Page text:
Article Type

Original Study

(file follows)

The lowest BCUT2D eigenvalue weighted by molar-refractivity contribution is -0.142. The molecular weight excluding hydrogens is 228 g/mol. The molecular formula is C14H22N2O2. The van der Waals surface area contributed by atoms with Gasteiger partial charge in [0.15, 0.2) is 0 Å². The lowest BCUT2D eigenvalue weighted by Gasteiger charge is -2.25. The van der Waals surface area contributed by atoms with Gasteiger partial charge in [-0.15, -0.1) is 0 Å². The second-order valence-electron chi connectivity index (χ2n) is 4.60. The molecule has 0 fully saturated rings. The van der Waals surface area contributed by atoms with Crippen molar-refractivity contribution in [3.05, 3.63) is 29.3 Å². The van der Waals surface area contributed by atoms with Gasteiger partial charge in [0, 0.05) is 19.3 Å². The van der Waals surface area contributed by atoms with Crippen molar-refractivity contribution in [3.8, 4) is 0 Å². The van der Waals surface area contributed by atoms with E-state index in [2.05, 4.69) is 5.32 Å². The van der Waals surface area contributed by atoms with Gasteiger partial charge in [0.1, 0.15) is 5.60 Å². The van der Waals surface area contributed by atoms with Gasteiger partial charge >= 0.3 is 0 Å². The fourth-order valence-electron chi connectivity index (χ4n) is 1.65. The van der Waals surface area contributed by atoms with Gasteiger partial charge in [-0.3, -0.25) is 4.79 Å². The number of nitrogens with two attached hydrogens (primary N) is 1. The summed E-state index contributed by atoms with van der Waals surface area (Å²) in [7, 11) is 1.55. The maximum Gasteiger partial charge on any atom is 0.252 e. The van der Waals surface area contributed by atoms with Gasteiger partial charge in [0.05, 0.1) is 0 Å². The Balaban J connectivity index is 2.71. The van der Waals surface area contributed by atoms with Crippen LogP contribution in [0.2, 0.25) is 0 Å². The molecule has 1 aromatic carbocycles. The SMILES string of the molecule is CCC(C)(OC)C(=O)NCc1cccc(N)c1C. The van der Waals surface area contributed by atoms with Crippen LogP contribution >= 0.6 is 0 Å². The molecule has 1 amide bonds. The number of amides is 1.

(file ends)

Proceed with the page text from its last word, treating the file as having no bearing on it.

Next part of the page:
Objective The aim of this study is to evaluate the short-term outcome of anterior decompression and fusion surgery of the dorsal and lumbar spine, in cases of traumatic and pathologic vertebral fractures, in terms of stability and function. Background Surgical treatment of dorsal and lumbar spine fractures aims to achieve bony union and restore spinal anatomy. An anterior approach is recommended for repair of anterior bone loss and to release medullary compression. Materials and methods Selection criteria included traumatic and pathologic lesions causing vertebral body comminution, kyphotic angulation, or intractable pain. Exclusion criteria included patients with complete cord injury, osteoporosis, or less than 3 months life expectancy. Seven patients (group A) underwent the solo anterior approach surgery, whereas the other seven patients (group B) underwent initial posterior decompression and instrumented fusion, followed by anterior surgery. Operative and postoperative events were noted. Patients were followed up clinically and radiologically for 6 months. Results Seven patients showed improved ASIA grade postoperatively. The mean improvement in the ASIA grade was 0.6 in group A and 1.0 in group B. Seven patients regained bladder control, whereas two remained catheter dependent (one from each group). The pain visual analog scale range was 3-9 preoperatively and 0-5 postoperatively. The mean postoperative improvement in segmental kyphosis was 2.42° in group A and 1.85° in group B. After 6 months, 28.57% of patients in group A had grade-5 bone fusion, 42.86% had grade-4 fusion, 7.14% had grade-3, and 7.14% had grade-2 fusion, whereas 42.86% of patients in group B had grade-5 bone fusion and 57.14% had grade-4 fusion. No instability was detected in the dynamic radiographic films of all patients. Only one case had metallic device malposition because of trauma. Postoperative complications included chest infection (four cases), wound infection (two cases), urinary tract infection (one case), retroperitoneal hematoma (one case), and sympathetic dysfunction (one case). Conclusion The anterior approach for dorsal and lumbar fractures enables direct, under-vision satisfactory decompression of the neural tissue, facilitating improvement in the neurological functions of the patients. It also helps to correct the instability of the fractured vertebral column by both internal metallic fixation for temporary stability and bone grafting with a high percentage of bony fusion to achieve permanent stability.